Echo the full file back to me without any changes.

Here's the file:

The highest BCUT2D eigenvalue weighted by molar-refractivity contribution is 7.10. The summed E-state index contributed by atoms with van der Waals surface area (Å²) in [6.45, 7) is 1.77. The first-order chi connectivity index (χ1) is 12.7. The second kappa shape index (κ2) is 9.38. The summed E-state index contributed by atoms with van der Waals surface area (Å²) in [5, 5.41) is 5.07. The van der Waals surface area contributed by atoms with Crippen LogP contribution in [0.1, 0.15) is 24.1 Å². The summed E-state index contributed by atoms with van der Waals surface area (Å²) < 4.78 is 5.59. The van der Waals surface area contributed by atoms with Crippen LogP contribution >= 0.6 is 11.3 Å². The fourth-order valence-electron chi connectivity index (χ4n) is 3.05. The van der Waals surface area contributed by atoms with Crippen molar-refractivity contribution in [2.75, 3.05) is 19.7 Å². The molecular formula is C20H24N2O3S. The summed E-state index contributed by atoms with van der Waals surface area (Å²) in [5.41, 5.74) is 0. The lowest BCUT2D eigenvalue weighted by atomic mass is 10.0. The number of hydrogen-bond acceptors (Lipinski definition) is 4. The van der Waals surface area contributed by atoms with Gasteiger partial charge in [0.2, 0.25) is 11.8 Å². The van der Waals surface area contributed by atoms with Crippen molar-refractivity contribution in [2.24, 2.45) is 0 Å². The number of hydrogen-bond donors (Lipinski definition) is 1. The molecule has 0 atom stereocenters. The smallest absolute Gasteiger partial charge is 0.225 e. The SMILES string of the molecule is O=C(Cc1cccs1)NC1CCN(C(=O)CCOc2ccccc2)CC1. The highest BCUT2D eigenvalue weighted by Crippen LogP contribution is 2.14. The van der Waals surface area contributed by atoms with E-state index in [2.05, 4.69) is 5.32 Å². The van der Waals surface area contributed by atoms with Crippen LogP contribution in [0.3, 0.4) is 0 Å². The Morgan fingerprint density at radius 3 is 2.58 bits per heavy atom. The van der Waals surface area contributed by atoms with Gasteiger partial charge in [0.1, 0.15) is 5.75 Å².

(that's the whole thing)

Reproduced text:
The highest BCUT2D eigenvalue weighted by molar-refractivity contribution is 7.10. The summed E-state index contributed by atoms with van der Waals surface area (Å²) in [6.45, 7) is 1.77. The first-order chi connectivity index (χ1) is 12.7. The second kappa shape index (κ2) is 9.38. The summed E-state index contributed by atoms with van der Waals surface area (Å²) in [5, 5.41) is 5.07. The van der Waals surface area contributed by atoms with Crippen LogP contribution in [0.1, 0.15) is 24.1 Å². The summed E-state index contributed by atoms with van der Waals surface area (Å²) < 4.78 is 5.59. The van der Waals surface area contributed by atoms with Crippen LogP contribution >= 0.6 is 11.3 Å². The fourth-order valence-electron chi connectivity index (χ4n) is 3.05. The van der Waals surface area contributed by atoms with Crippen molar-refractivity contribution in [2.75, 3.05) is 19.7 Å². The molecular formula is C20H24N2O3S. The summed E-state index contributed by atoms with van der Waals surface area (Å²) in [5.41, 5.74) is 0. The lowest BCUT2D eigenvalue weighted by atomic mass is 10.0. The number of hydrogen-bond acceptors (Lipinski definition) is 4. The van der Waals surface area contributed by atoms with Gasteiger partial charge in [0.2, 0.25) is 11.8 Å². The van der Waals surface area contributed by atoms with Crippen molar-refractivity contribution in [2.24, 2.45) is 0 Å². The number of hydrogen-bond donors (Lipinski definition) is 1. The molecule has 0 atom stereocenters. The smallest absolute Gasteiger partial charge is 0.225 e. The SMILES string of the molecule is O=C(Cc1cccs1)NC1CCN(C(=O)CCOc2ccccc2)CC1. The highest BCUT2D eigenvalue weighted by Crippen LogP contribution is 2.14. The van der Waals surface area contributed by atoms with E-state index in [2.05, 4.69) is 5.32 Å². The van der Waals surface area contributed by atoms with Crippen LogP contribution in [0.3, 0.4) is 0 Å². The Morgan fingerprint density at radius 3 is 2.58 bits per heavy atom. The van der Waals surface area contributed by atoms with Gasteiger partial charge in [0.1, 0.15) is 5.75 Å².